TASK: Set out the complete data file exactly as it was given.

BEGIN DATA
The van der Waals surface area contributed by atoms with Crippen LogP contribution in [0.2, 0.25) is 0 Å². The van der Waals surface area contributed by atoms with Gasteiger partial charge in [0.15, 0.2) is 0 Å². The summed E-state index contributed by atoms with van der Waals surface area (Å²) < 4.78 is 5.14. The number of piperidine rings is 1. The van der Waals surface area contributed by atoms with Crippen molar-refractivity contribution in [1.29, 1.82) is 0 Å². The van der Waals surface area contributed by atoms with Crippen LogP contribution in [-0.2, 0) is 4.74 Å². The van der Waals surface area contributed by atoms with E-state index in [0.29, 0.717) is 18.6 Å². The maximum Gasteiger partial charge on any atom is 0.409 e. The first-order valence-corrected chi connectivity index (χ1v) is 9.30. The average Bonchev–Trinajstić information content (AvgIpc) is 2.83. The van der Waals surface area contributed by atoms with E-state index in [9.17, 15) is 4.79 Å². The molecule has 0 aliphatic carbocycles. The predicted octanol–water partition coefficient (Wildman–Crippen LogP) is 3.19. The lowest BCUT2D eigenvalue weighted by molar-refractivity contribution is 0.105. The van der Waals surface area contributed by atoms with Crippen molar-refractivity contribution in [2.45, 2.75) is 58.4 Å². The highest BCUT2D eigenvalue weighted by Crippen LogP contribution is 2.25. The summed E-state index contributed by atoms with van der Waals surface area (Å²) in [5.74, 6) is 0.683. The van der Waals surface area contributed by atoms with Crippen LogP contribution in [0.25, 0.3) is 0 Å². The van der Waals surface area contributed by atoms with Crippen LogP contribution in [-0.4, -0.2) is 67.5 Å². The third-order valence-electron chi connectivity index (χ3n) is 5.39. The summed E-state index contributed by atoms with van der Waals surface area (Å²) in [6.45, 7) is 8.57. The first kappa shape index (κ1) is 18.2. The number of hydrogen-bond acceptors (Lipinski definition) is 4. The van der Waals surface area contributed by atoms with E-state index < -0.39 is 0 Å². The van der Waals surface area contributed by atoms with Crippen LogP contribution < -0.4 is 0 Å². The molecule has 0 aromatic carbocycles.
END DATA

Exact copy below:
The van der Waals surface area contributed by atoms with Crippen LogP contribution in [0.2, 0.25) is 0 Å². The van der Waals surface area contributed by atoms with Gasteiger partial charge in [0.15, 0.2) is 0 Å². The summed E-state index contributed by atoms with van der Waals surface area (Å²) < 4.78 is 5.14. The number of piperidine rings is 1. The van der Waals surface area contributed by atoms with Crippen molar-refractivity contribution in [1.29, 1.82) is 0 Å². The van der Waals surface area contributed by atoms with Crippen LogP contribution in [-0.2, 0) is 4.74 Å². The van der Waals surface area contributed by atoms with E-state index in [0.29, 0.717) is 18.6 Å². The maximum Gasteiger partial charge on any atom is 0.409 e. The first-order valence-corrected chi connectivity index (χ1v) is 9.30. The average Bonchev–Trinajstić information content (AvgIpc) is 2.83. The van der Waals surface area contributed by atoms with E-state index in [9.17, 15) is 4.79 Å². The molecule has 0 aliphatic carbocycles. The predicted octanol–water partition coefficient (Wildman–Crippen LogP) is 3.19. The lowest BCUT2D eigenvalue weighted by molar-refractivity contribution is 0.105. The van der Waals surface area contributed by atoms with Crippen molar-refractivity contribution in [2.45, 2.75) is 58.4 Å². The highest BCUT2D eigenvalue weighted by Crippen LogP contribution is 2.25. The summed E-state index contributed by atoms with van der Waals surface area (Å²) in [5.74, 6) is 0.683. The van der Waals surface area contributed by atoms with Crippen LogP contribution in [0.25, 0.3) is 0 Å². The van der Waals surface area contributed by atoms with Crippen LogP contribution in [-0.4, -0.2) is 67.5 Å². The third-order valence-electron chi connectivity index (χ3n) is 5.39. The summed E-state index contributed by atoms with van der Waals surface area (Å²) in [6.45, 7) is 8.57. The first kappa shape index (κ1) is 18.2. The number of hydrogen-bond acceptors (Lipinski definition) is 4. The van der Waals surface area contributed by atoms with E-state index < -0.39 is 0 Å². The van der Waals surface area contributed by atoms with Crippen LogP contribution < -0.4 is 0 Å². The molecule has 0 aromatic carbocycles.